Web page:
After successfully participating in a government decommissioning tender for payment in return for an early shut down, the 1600MW plant had stopped market operation at the end of 2020 and was only kept operational as a back-up reserve.
According to the German coal exit law, the last coal plant will be shuttered by 2038. While there is a strict timeline for the closure of lignite (brown coal) stations, hard coal stations and small lignite plants can participate in the tender scheme, deciding for themselves when compensation becomes more financially viable than the continued generation of fossil fuel electricity.
NGO Robin Wood said that Moorburg’s end will reduce annual greenhouse gas emissions by up to eight million tonnes. However, other commentators have pointed out that it would be more prudent to close older, more polluting plants first.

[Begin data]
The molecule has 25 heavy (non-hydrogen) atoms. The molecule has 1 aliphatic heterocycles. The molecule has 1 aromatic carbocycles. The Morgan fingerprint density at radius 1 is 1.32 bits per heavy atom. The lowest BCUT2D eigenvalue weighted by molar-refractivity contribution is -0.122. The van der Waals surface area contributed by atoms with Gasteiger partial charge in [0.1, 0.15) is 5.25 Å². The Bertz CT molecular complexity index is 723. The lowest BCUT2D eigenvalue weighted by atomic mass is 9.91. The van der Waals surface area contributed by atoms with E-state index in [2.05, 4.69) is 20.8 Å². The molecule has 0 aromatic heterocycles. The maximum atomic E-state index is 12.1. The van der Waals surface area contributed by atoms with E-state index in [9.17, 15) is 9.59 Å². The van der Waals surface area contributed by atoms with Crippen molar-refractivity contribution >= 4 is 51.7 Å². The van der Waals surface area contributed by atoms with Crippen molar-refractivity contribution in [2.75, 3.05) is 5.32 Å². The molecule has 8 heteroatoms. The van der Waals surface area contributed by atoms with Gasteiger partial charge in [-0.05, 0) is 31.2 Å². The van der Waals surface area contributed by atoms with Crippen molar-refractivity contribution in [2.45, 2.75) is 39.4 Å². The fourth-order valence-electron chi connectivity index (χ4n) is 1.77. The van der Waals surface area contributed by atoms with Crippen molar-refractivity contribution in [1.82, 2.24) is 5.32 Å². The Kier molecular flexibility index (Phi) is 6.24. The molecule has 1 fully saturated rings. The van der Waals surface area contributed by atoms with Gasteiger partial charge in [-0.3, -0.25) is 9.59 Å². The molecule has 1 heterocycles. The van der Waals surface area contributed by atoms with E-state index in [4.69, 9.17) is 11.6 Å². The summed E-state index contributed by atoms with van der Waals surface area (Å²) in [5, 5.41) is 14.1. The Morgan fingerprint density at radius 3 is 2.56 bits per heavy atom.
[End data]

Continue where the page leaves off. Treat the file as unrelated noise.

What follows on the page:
But the plant’s owner Vattenfall – like other coal plant operators – has experienced a drop in profits from the plant as the price for CO2 emissions under the European Emission Trading System (EU ETS) is rising, and therefore opted for the decommissioning compensation.
Following the decision for more ambitious 2030 greenhouse gas reduction targets in Germany and the EU, there is an ongoing debate about whether or not the German coal exit agreement must be revisited to introduce an earlier exit date.
The Moorburg plant only became operational in 2015 and was one of the most modern power stations in Germany, Vattenfall said. The company has announced it will pursue a hydrogen project at the Moorburg site, turning offshore wind energy into green hydrogen.
Source: Clean Energy Wire. Reproduced with permission